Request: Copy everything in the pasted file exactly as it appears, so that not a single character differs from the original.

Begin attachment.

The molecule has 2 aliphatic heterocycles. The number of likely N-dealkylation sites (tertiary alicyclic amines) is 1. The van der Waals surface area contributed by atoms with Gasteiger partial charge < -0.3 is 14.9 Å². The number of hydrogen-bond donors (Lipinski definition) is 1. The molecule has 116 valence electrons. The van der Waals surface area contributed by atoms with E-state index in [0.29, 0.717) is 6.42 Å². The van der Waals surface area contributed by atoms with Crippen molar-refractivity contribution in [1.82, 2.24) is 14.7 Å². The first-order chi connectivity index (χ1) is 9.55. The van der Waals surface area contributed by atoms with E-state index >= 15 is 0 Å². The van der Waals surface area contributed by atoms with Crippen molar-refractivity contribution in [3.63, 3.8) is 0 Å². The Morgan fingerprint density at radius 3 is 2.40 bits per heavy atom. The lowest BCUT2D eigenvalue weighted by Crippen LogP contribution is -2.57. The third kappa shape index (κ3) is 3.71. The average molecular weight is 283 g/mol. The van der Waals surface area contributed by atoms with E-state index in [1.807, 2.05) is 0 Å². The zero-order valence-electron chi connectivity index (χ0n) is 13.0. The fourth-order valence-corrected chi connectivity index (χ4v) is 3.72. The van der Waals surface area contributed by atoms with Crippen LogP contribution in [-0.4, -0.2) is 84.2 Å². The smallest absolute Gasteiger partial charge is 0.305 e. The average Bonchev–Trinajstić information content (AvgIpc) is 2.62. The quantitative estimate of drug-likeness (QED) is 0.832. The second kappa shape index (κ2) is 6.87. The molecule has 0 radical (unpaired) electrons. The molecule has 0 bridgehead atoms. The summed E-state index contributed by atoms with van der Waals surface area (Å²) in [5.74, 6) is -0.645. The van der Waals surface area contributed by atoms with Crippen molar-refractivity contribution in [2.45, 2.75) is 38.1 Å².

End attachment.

The molecule has 2 aliphatic heterocycles. The number of likely N-dealkylation sites (tertiary alicyclic amines) is 1. The van der Waals surface area contributed by atoms with Gasteiger partial charge < -0.3 is 14.9 Å². The number of hydrogen-bond donors (Lipinski definition) is 1. The molecule has 116 valence electrons. The van der Waals surface area contributed by atoms with E-state index in [0.29, 0.717) is 6.42 Å². The van der Waals surface area contributed by atoms with Crippen molar-refractivity contribution in [1.82, 2.24) is 14.7 Å². The first-order chi connectivity index (χ1) is 9.55. The van der Waals surface area contributed by atoms with E-state index >= 15 is 0 Å². The van der Waals surface area contributed by atoms with Crippen molar-refractivity contribution in [3.63, 3.8) is 0 Å². The Morgan fingerprint density at radius 3 is 2.40 bits per heavy atom. The lowest BCUT2D eigenvalue weighted by Crippen LogP contribution is -2.57. The third kappa shape index (κ3) is 3.71. The average molecular weight is 283 g/mol. The van der Waals surface area contributed by atoms with E-state index in [1.807, 2.05) is 0 Å². The zero-order valence-electron chi connectivity index (χ0n) is 13.0. The fourth-order valence-corrected chi connectivity index (χ4v) is 3.72. The van der Waals surface area contributed by atoms with Crippen LogP contribution in [-0.4, -0.2) is 84.2 Å². The smallest absolute Gasteiger partial charge is 0.305 e. The average Bonchev–Trinajstić information content (AvgIpc) is 2.62. The quantitative estimate of drug-likeness (QED) is 0.832. The second kappa shape index (κ2) is 6.87. The molecule has 0 radical (unpaired) electrons. The molecule has 0 bridgehead atoms. The summed E-state index contributed by atoms with van der Waals surface area (Å²) in [5.74, 6) is -0.645. The van der Waals surface area contributed by atoms with Crippen molar-refractivity contribution in [2.45, 2.75) is 38.1 Å².